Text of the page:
This is where you should address how well the candidate would fit in their new role. Show how they overcame challenges to achieve their goals by using skills relevant to the target position, show their talent by using anecdotes of their success in their previous role.
If you are requested to write a letter discussing a candidate’s skills, make sure to be as specific as possible.
Instead of writing,
“Jennifer has built tremendous skills in project management over the course of the past two years.”
“As project manager for our largest core product, Jen has risen as a company leader, driven technical architecture and implementation discussions, and owned and led seven revenue generating multidisciplinary projects. In particular, her end-to-end work on our VoiceActive home automation product has become a case study in effective product championing and exemplary leadership.”
- Paragraph Three
Use this section to discuss your past employee’s personal qualities. Discuss what they brought to work every day, i.e. such as their ability to get along with others, attitude when facing tough situations, and address character attributes that are relevant to their new job.
- Letter Closing
Be sure to finish the letter with a strong affirmation of their ability to not only perform adequately but thrive in a role with larger responsibilities. This is where you hammer home your support for their candidacy.
- Share Your Contact Information
According to SHRM, 80 percent of organizations will contact references, so make sure you leave the reader with a way to reach you if they need further information.
- Don’t Hold Back Praise
If you accept an offer to write a letter of recommendation for someone, be sure to give them a glowing appraisal, or at minimum, a fighting chance to successfully land a new job. Lukewarm praise and negative words will seriously damage a candidate’s chances, terminating their consideration for the job faster than a Las Vegas marriage, or a Reno divorce.
- Research about the role before writing
- Strategize the content before writing
- Be specific when discussing a past employee’s skills
- Show their impact with examples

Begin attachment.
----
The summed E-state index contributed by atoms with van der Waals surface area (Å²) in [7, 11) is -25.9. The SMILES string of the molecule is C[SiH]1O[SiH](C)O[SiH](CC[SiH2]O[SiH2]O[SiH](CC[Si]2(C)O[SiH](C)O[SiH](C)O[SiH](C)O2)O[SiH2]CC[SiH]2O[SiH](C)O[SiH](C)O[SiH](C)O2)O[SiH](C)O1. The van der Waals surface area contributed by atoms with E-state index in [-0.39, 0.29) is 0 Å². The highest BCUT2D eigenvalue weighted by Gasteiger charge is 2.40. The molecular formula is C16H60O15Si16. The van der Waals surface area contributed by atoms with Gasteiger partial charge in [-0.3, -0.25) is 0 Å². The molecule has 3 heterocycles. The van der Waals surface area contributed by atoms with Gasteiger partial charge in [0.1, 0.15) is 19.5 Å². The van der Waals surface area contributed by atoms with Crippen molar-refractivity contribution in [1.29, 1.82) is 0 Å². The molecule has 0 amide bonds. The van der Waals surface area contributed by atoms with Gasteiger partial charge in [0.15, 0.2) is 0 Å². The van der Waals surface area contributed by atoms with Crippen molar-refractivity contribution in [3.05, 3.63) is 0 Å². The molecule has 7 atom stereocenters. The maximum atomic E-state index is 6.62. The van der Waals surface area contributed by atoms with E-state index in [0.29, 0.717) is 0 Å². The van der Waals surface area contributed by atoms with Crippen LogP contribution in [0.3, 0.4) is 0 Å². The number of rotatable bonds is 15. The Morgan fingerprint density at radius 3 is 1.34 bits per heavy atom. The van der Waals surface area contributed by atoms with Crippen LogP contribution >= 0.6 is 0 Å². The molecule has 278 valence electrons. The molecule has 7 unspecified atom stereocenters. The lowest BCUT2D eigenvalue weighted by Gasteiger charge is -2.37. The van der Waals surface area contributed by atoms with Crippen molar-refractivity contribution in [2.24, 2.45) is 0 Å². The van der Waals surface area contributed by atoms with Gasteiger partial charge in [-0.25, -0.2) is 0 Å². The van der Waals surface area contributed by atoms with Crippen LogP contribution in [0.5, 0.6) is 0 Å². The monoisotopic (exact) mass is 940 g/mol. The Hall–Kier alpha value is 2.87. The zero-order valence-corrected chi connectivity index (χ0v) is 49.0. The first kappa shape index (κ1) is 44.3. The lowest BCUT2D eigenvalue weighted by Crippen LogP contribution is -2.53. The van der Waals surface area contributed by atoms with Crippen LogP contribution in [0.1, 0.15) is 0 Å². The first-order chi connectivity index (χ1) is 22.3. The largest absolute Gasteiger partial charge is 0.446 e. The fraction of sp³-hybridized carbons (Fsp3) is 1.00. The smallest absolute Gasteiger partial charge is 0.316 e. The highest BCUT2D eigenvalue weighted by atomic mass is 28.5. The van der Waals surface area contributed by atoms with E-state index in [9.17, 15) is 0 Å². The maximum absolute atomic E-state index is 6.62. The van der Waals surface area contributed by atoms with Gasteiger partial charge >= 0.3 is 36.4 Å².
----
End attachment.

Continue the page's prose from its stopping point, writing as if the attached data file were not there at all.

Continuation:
- Copy-edit the letter
- Repeat information from their resume
- Discuss their personal lives
- Ramble on about similar points
- Ignore personal qualities
- Use bland wording over enthusiastic wording
- Use faint praise
3. How to Ask for a Letter of Recommendation
If you are an employee leaving a job, here are four proactive steps you can take to make sure you receive a comprehensive and favorable letter of recommendation.
- Choose your writer strategically: Before you begin asking your previous superiors for a recommendation, think strategically. Carefully balance your decision based on the writer’s importance in the industry and how well they know you. Always choose a writer that knows you well and can provide first-hand information about you.
- Give them advanced notice: One of the most important aspects of asking for a recommendation letter is timing. The proper time to request is one to two months ahead of the deadline. Remind them one month before the deadline. If they still haven’t responded with an arrival date, remind them again two weeks before it’s due.
- Be respectful when asking: Whether you ask in person or in email, be polite and understanding. The writer will probably be honored by the request. If you ask with respect, the writer will most likely pay the respect forward by giving you a glowing recommendation.
- Provide them with sufficient details: Once the writer agrees, send them your resume, a link to the target job, why the job excites you, and how you’d be a good fit. This will help the writer frame the letter to meet the needs of the targeted position.